Behavioural economics shows us that the design of the decision-making environment ("choice architecture") can steer people towards choices that would be best for society overall (in this case, having a vaccination), with necessarily resorting to mandates or overt enticements like cash incentives. Lotteries and cash incentives have appeal, but can come with potential costs. For a start, an element of good public policy is that you shouldn't be paying people for something they were planning to do anyway. Secondly, lotteries and cash incentives are a popular feature of US culture, but it's not clear that this resonates well in Australian culture. Unlike in the US, we don't pay people for their blood or organ donations. Instead, we have nurtured a culture where such acts are done out of goodwill, altruism, moral duty and other intrinsic values. There is a risk that attaching a financial payoff to a vaccination will distort this sense of intrinsic value and potentially deter this innately-motivated cohort. Activating intrinsic motivation is important long-term sustainability for the vaccination program ? cash rewards will condition people to keep expecting a payment each time we need to roll out booster shots. Also the concept of lotteries is also precariously linked to the issue of gambling, and could be considered insensitive to the harm and suffering that gambling causes many Australian households. Moreover, there is weak evidence that financial incentives will change the minds of Australians who are vaccine hesitant/resistant. Research by the Melbourne Institute found that, at most, 16% of people who were currently unwilling or unsure about getting vaccinated could be swayed by a cash payment (https://findanexpert.unimelb.edu.au/news/25780-our-survey-results-show-incentives-aren't-enough-to-reach-a-80-vaccination-rate) Vaccination passports could conceivably work as an incentive as well as an information device. However, the Melbourne Institute research also found that placing social restrictions of non-vaccinated people (such as banning attendance at large events and travel) would still not be enough to sway up to 56% of those who were unwilling or unsure about getting vaccinated. There is also an equity issue here. Vaccination passports can't come into effect until all members of the community have been offered their opportunity to be fully vaccinated, otherwise we are unfairly allowing freedoms to some while denying them to others. Nevertheless, vaccination passports could have their strongest impact by setting the "social norm" - the default behaviour that is expected for a well-functioning society, which might incentivise people to shift their behaviour over time once they see this as the norm. The 'No Jab, No Play' vaccination scheme for children is an example of a successful vaccination program that has helped set childhood vaccinations as the norm. Mandatory vaccinations for high risk occupations is an important factor for consideration, but it should not be used for the purpose of boosting demand for vaccinations. If mandates are enacted, it should be for genuine public health and safety reasons. National advertising campaigns have the potential to activate intrinsic motivations, such as a patriotic spirit. However, this government's track record on advertising campaigns is not convincing (especially after the tacos and milkshakes debacle). Outsourcing the advertising mission to community groups, who have greater capacity to tailor the messaging to their particular demographic, cultural, industry or geographical cohort, is likely be more effective. Research shows that the interventions that have been found to be successful in shifting people's intrinsic attitudes and behaviours are those where the message is delivered by someone that they genuinely trust, admire, respect and relate to. A tailored advertising approach can make better use of the power of local role models, ambassadors, leaders of the local communities and social peers to convey the vaccination message in a more meaningful way across different cohorts of society. Behavioural economics tells us that, to nudge people's choices, policy needs to be designed in a way that makes it easier to opt-in, and more onerous to opt-out. Once a sufficient supply of vaccines is secured, vaccination take-up can be improved by making "opting in" the default. This means that everyone is automatically registered for a vaccination, saving people the time and effort of chasing information. While we keep hearing that "vaccinations are our ticket out of the pandemic", we must not lose sight of the other critical investments that are needed to contain the spread of the virus, namely the construction, operation and staffing of purpose-built quarantine facilities. If your tap is dripping, you don't just let it keep dripping and mop up the puddles - the more efficient solution is go to the source of the leakage and tighten the tap. Proper quarantine facilities targets the source of the virus upstream.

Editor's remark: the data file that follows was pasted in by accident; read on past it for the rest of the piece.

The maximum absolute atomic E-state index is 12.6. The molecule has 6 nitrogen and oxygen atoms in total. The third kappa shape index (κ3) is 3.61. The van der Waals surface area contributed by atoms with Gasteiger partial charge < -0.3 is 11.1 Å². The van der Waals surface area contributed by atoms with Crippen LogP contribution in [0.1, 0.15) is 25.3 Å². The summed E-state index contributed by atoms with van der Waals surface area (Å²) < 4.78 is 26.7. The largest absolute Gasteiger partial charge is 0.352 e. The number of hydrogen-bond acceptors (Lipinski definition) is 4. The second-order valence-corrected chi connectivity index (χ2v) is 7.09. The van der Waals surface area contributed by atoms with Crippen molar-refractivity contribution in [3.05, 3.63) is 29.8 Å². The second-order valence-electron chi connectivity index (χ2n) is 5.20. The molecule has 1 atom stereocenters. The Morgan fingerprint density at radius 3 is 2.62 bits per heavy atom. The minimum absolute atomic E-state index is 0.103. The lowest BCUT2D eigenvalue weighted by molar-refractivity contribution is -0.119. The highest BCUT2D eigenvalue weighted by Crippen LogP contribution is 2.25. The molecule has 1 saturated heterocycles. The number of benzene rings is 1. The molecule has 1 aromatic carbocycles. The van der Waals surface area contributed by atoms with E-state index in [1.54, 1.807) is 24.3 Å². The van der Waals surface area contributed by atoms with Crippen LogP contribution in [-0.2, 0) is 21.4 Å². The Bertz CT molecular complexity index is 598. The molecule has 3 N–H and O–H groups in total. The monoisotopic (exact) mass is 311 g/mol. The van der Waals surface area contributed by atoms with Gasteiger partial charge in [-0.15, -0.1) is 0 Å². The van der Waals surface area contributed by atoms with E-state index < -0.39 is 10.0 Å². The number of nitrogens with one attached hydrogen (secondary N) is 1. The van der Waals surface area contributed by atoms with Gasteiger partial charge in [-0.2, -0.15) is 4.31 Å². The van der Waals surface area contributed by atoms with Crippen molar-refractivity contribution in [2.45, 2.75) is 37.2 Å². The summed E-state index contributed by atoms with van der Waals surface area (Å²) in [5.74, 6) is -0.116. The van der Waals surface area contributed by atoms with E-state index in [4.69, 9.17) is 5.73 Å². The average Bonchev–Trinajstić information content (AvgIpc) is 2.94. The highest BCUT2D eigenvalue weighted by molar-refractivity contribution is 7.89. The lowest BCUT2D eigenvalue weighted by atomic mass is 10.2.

Policies to deliver higher wage growth